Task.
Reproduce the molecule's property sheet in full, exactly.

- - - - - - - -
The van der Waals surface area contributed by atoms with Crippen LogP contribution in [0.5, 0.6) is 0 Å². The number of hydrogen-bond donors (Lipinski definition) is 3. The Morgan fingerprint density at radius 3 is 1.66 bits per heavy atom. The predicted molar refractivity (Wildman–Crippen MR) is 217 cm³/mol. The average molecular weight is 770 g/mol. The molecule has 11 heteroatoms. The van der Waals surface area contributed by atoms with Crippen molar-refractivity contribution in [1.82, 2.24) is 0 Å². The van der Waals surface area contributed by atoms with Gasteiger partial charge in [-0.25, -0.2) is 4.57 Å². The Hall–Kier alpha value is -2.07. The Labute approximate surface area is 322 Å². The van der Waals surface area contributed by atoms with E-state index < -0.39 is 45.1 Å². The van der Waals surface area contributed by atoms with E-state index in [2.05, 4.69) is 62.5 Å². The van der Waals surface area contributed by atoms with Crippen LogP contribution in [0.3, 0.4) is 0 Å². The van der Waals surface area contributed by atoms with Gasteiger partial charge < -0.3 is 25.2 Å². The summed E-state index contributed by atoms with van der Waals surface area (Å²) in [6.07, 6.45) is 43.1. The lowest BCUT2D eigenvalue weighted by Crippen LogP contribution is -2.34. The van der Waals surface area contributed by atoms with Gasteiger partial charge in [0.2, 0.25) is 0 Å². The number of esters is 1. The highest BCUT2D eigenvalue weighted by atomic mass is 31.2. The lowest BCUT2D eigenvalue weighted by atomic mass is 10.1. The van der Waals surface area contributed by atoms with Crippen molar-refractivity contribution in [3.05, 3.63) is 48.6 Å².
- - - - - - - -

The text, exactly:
The van der Waals surface area contributed by atoms with Crippen LogP contribution in [0.5, 0.6) is 0 Å². The number of hydrogen-bond donors (Lipinski definition) is 3. The Morgan fingerprint density at radius 3 is 1.66 bits per heavy atom. The predicted molar refractivity (Wildman–Crippen MR) is 217 cm³/mol. The average molecular weight is 770 g/mol. The molecule has 11 heteroatoms. The van der Waals surface area contributed by atoms with Crippen molar-refractivity contribution in [1.82, 2.24) is 0 Å². The van der Waals surface area contributed by atoms with Gasteiger partial charge in [-0.25, -0.2) is 4.57 Å². The Hall–Kier alpha value is -2.07. The Labute approximate surface area is 322 Å². The van der Waals surface area contributed by atoms with E-state index < -0.39 is 45.1 Å². The van der Waals surface area contributed by atoms with E-state index in [2.05, 4.69) is 62.5 Å². The van der Waals surface area contributed by atoms with Crippen LogP contribution in [0.3, 0.4) is 0 Å². The van der Waals surface area contributed by atoms with Gasteiger partial charge < -0.3 is 25.2 Å². The summed E-state index contributed by atoms with van der Waals surface area (Å²) in [6.07, 6.45) is 43.1. The lowest BCUT2D eigenvalue weighted by Crippen LogP contribution is -2.34. The van der Waals surface area contributed by atoms with Gasteiger partial charge in [0.2, 0.25) is 0 Å². The number of esters is 1. The highest BCUT2D eigenvalue weighted by atomic mass is 31.2. The lowest BCUT2D eigenvalue weighted by atomic mass is 10.1. The van der Waals surface area contributed by atoms with Crippen molar-refractivity contribution in [3.05, 3.63) is 48.6 Å².